Utke column: An all-access pass to breaking the law?
Senate Democrats made their public safety priorities very clear this week. They want to give convicted felons the right to vote and non-citizens the right to driver’s licenses. Instead of providing tax relief to Minnesotans, they instead want to reward those breaking the law, regardless of how it undermines our state security and election systems.
In a budget year, they’ve chosen to adopt a social justice agenda that ignores the needs of Minnesotans.
Democrats pushed through two extreme bills, but the first one I want to touch on is their “Driver’s License for All” bill. For the most part, folks across the state want to keep our roads safe, and though the bill’s author claims that’s the focus of this legislation, it truly goes far beyond public safety needs.
This bill gives standard driver’s licenses to those who have come here illegally. At its core, a driver’s license is meant to be proof of someone’s identity, but the non-citizens that will be able to apply for these do not even have to show proof that they live in Minnesota.
Licenses are tickets to more than just driving — they are used for boarding planes, entering federal buildings, accessing state benefits, same-day voter registration — the list goes on.
By allowing those who are here illegally to have access to this documentation, we are undermining federal security, state security, and commerce. This bill doesn’t make any sense.
Despite how bad this bill was, Senate Republicans made good faith efforts to make it better and more workable. We put forward multiple amendments: denoting the license is for driving privileges only and cannot be used for voting, addressing a national security loophole that would allow illegal immigrants access to federal buildings and flights with a Minnesota driver’s license before the REAL ID standards are enforced, ensuring traffic safety, and requiring data-sharing for the purposes of helping victims of crime.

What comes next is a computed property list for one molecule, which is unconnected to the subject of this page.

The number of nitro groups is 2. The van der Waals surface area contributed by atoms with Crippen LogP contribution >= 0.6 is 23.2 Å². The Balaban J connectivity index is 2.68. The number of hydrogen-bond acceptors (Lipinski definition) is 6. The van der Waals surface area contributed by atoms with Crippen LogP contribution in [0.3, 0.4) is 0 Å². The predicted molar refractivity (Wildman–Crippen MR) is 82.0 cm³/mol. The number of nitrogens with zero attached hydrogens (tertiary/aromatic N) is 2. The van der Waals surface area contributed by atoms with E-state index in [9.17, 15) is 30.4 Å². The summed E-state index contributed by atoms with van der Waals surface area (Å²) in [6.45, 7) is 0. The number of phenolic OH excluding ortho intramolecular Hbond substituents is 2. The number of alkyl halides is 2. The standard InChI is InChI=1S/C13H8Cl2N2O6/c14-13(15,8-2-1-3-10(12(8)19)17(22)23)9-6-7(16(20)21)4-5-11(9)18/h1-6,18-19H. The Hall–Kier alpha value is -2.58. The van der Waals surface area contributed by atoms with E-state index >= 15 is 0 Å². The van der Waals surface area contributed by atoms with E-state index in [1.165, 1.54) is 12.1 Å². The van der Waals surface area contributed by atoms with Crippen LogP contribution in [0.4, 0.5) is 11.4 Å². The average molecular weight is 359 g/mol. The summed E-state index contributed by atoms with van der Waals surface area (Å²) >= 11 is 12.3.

Unsurprisingly, Democrats had no interest in what we had to say.
The second bill they passed this week was a felon voting bill that restores voting rights for convicted felons before they have completed their sentences. As we know, Minnesota is a low incarceration state. Our laws have typically focused on rehabilitation over incarceration, which has led to shorter jail time, but longer probation periods. That means most probation time is part of the sentencing process.
This bill gives felons access to voting while they’re still serving probation time — they haven’t completed their sentence, and they haven’t served their time for crimes committed, but we are allowing them to affect our political process.
If we were really concerned about folks being denied the right to vote, we’d put forward bills that focus on crime prevention. The solution isn’t just doing away with penalties of crimes committed. By allowing felons to vote when their sentence is still in progress, we are denying justice to the victims of crime.
We offered amendments to this bill as well: requirement of a two-year waiting period for voting rights to be restored, and prevention of violent criminals and those convicted of a felon for voter fraud from regaining their right to vote until their full sentence. Again, Democrats refused to accept a single amendment.
Senate Republicans raised numerous concerns with these bills, but they fell on deaf ears. Senate Democrats have made it clear that they have no interest in bipartisan work this year. They have forced through multiple bills that are extreme and hyper-partisan in their focus.
Republicans still represent half of the state, and Democrats are unwilling to even address the concerns of greater Minnesota. Our state expects and deserves better.